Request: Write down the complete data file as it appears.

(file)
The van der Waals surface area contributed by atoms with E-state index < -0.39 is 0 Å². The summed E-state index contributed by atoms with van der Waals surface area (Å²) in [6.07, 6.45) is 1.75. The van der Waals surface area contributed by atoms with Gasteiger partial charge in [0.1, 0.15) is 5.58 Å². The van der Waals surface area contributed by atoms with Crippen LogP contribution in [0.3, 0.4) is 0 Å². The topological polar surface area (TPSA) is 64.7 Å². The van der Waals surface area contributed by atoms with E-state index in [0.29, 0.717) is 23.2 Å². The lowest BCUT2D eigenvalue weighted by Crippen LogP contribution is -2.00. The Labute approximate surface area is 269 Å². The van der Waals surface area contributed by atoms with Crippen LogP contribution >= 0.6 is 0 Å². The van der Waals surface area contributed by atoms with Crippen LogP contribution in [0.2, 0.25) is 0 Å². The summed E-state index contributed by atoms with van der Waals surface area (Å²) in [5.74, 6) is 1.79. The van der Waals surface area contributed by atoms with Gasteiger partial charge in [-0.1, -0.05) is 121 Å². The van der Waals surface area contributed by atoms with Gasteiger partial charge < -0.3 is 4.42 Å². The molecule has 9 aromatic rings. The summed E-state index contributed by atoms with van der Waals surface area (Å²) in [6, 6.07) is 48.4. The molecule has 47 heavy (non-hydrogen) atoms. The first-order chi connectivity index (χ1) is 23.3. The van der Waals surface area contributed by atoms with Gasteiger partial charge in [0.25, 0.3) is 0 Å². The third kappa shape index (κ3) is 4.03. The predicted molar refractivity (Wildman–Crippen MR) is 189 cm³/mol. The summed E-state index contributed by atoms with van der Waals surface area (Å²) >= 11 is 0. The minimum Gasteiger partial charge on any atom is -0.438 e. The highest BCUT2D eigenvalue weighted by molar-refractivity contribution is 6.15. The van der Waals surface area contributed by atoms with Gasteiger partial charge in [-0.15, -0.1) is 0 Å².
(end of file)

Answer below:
The van der Waals surface area contributed by atoms with E-state index < -0.39 is 0 Å². The summed E-state index contributed by atoms with van der Waals surface area (Å²) in [6.07, 6.45) is 1.75. The van der Waals surface area contributed by atoms with Gasteiger partial charge in [0.1, 0.15) is 5.58 Å². The van der Waals surface area contributed by atoms with Crippen LogP contribution in [0.3, 0.4) is 0 Å². The topological polar surface area (TPSA) is 64.7 Å². The van der Waals surface area contributed by atoms with E-state index in [0.29, 0.717) is 23.2 Å². The lowest BCUT2D eigenvalue weighted by Crippen LogP contribution is -2.00. The Labute approximate surface area is 269 Å². The van der Waals surface area contributed by atoms with Crippen LogP contribution >= 0.6 is 0 Å². The van der Waals surface area contributed by atoms with Crippen LogP contribution in [0.2, 0.25) is 0 Å². The summed E-state index contributed by atoms with van der Waals surface area (Å²) in [5.74, 6) is 1.79. The van der Waals surface area contributed by atoms with Gasteiger partial charge in [-0.1, -0.05) is 121 Å². The van der Waals surface area contributed by atoms with Gasteiger partial charge < -0.3 is 4.42 Å². The molecule has 9 aromatic rings. The summed E-state index contributed by atoms with van der Waals surface area (Å²) in [6, 6.07) is 48.4. The molecule has 47 heavy (non-hydrogen) atoms. The first-order chi connectivity index (χ1) is 23.3. The van der Waals surface area contributed by atoms with Gasteiger partial charge in [0.25, 0.3) is 0 Å². The third kappa shape index (κ3) is 4.03. The predicted molar refractivity (Wildman–Crippen MR) is 189 cm³/mol. The summed E-state index contributed by atoms with van der Waals surface area (Å²) >= 11 is 0. The minimum Gasteiger partial charge on any atom is -0.438 e. The highest BCUT2D eigenvalue weighted by molar-refractivity contribution is 6.15. The van der Waals surface area contributed by atoms with Gasteiger partial charge in [-0.15, -0.1) is 0 Å².